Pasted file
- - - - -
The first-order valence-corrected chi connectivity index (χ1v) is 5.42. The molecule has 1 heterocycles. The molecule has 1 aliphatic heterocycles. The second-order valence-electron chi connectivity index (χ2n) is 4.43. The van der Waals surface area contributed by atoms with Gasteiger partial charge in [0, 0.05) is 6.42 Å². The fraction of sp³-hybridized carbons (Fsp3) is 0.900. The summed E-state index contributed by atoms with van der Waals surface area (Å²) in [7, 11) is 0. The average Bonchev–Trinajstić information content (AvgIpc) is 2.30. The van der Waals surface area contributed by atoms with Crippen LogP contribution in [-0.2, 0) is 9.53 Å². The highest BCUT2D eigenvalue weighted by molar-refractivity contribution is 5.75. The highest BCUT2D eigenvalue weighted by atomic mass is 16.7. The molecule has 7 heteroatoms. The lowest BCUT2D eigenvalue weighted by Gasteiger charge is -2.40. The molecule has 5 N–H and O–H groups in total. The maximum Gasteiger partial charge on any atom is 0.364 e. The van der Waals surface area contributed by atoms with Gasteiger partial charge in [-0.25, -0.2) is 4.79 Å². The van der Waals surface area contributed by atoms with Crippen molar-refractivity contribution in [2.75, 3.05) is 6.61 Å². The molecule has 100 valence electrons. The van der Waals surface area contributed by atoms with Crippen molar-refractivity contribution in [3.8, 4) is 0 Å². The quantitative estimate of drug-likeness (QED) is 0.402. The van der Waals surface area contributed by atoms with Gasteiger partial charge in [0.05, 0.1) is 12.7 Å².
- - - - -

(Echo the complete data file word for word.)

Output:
The first-order valence-corrected chi connectivity index (χ1v) is 5.42. The molecule has 1 heterocycles. The molecule has 1 aliphatic heterocycles. The second-order valence-electron chi connectivity index (χ2n) is 4.43. The van der Waals surface area contributed by atoms with Gasteiger partial charge in [0, 0.05) is 6.42 Å². The fraction of sp³-hybridized carbons (Fsp3) is 0.900. The summed E-state index contributed by atoms with van der Waals surface area (Å²) in [7, 11) is 0. The average Bonchev–Trinajstić information content (AvgIpc) is 2.30. The van der Waals surface area contributed by atoms with Crippen LogP contribution in [-0.2, 0) is 9.53 Å². The highest BCUT2D eigenvalue weighted by molar-refractivity contribution is 5.75. The highest BCUT2D eigenvalue weighted by atomic mass is 16.7. The molecule has 7 heteroatoms. The lowest BCUT2D eigenvalue weighted by Gasteiger charge is -2.40. The molecule has 5 N–H and O–H groups in total. The maximum Gasteiger partial charge on any atom is 0.364 e. The van der Waals surface area contributed by atoms with Gasteiger partial charge in [-0.25, -0.2) is 4.79 Å². The van der Waals surface area contributed by atoms with Crippen molar-refractivity contribution in [2.75, 3.05) is 6.61 Å². The molecule has 100 valence electrons. The van der Waals surface area contributed by atoms with Crippen molar-refractivity contribution in [3.8, 4) is 0 Å². The quantitative estimate of drug-likeness (QED) is 0.402. The van der Waals surface area contributed by atoms with Gasteiger partial charge in [0.05, 0.1) is 12.7 Å².